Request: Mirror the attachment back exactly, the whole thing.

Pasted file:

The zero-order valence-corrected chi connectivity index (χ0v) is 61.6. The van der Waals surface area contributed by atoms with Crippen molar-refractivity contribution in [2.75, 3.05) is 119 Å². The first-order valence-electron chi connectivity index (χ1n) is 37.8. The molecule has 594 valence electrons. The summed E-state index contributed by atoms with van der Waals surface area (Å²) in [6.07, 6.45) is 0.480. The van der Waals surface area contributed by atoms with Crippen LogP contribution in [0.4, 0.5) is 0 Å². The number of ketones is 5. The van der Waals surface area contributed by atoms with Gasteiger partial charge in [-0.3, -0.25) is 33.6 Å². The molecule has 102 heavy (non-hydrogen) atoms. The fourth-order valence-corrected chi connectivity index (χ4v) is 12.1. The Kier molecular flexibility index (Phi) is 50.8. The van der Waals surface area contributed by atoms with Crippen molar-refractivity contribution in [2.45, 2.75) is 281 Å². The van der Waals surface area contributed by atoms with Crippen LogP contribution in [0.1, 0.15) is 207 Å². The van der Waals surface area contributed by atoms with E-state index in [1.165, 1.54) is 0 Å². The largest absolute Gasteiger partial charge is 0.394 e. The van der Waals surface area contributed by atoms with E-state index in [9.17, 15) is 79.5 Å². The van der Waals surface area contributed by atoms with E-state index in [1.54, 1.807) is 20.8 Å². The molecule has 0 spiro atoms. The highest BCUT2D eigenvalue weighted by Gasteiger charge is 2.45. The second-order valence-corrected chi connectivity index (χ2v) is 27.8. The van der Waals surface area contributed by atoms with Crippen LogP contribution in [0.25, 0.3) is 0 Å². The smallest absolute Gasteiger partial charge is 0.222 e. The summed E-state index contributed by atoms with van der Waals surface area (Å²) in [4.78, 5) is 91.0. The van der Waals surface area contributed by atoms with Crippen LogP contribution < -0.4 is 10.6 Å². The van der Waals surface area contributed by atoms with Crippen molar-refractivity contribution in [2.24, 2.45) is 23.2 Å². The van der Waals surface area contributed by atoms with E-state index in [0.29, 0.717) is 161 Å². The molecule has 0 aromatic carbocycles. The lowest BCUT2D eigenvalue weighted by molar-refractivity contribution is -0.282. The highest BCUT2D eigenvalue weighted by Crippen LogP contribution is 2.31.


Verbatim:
The zero-order valence-corrected chi connectivity index (χ0v) is 61.6. The van der Waals surface area contributed by atoms with Crippen molar-refractivity contribution in [2.75, 3.05) is 119 Å². The first-order valence-electron chi connectivity index (χ1n) is 37.8. The molecule has 594 valence electrons. The summed E-state index contributed by atoms with van der Waals surface area (Å²) in [6.07, 6.45) is 0.480. The van der Waals surface area contributed by atoms with Crippen LogP contribution in [0.4, 0.5) is 0 Å². The number of ketones is 5. The van der Waals surface area contributed by atoms with Gasteiger partial charge in [-0.3, -0.25) is 33.6 Å². The molecule has 102 heavy (non-hydrogen) atoms. The fourth-order valence-corrected chi connectivity index (χ4v) is 12.1. The Kier molecular flexibility index (Phi) is 50.8. The van der Waals surface area contributed by atoms with Crippen molar-refractivity contribution in [2.45, 2.75) is 281 Å². The van der Waals surface area contributed by atoms with Crippen LogP contribution in [0.1, 0.15) is 207 Å². The van der Waals surface area contributed by atoms with E-state index in [1.165, 1.54) is 0 Å². The largest absolute Gasteiger partial charge is 0.394 e. The van der Waals surface area contributed by atoms with E-state index in [9.17, 15) is 79.5 Å². The van der Waals surface area contributed by atoms with E-state index in [1.54, 1.807) is 20.8 Å². The molecule has 0 spiro atoms. The highest BCUT2D eigenvalue weighted by Gasteiger charge is 2.45. The second-order valence-corrected chi connectivity index (χ2v) is 27.8. The van der Waals surface area contributed by atoms with Crippen LogP contribution in [0.25, 0.3) is 0 Å². The smallest absolute Gasteiger partial charge is 0.222 e. The summed E-state index contributed by atoms with van der Waals surface area (Å²) in [4.78, 5) is 91.0. The van der Waals surface area contributed by atoms with Crippen LogP contribution < -0.4 is 10.6 Å². The van der Waals surface area contributed by atoms with Crippen molar-refractivity contribution in [2.24, 2.45) is 23.2 Å². The van der Waals surface area contributed by atoms with E-state index in [0.29, 0.717) is 161 Å². The molecule has 0 aromatic carbocycles. The lowest BCUT2D eigenvalue weighted by molar-refractivity contribution is -0.282. The highest BCUT2D eigenvalue weighted by Crippen LogP contribution is 2.31.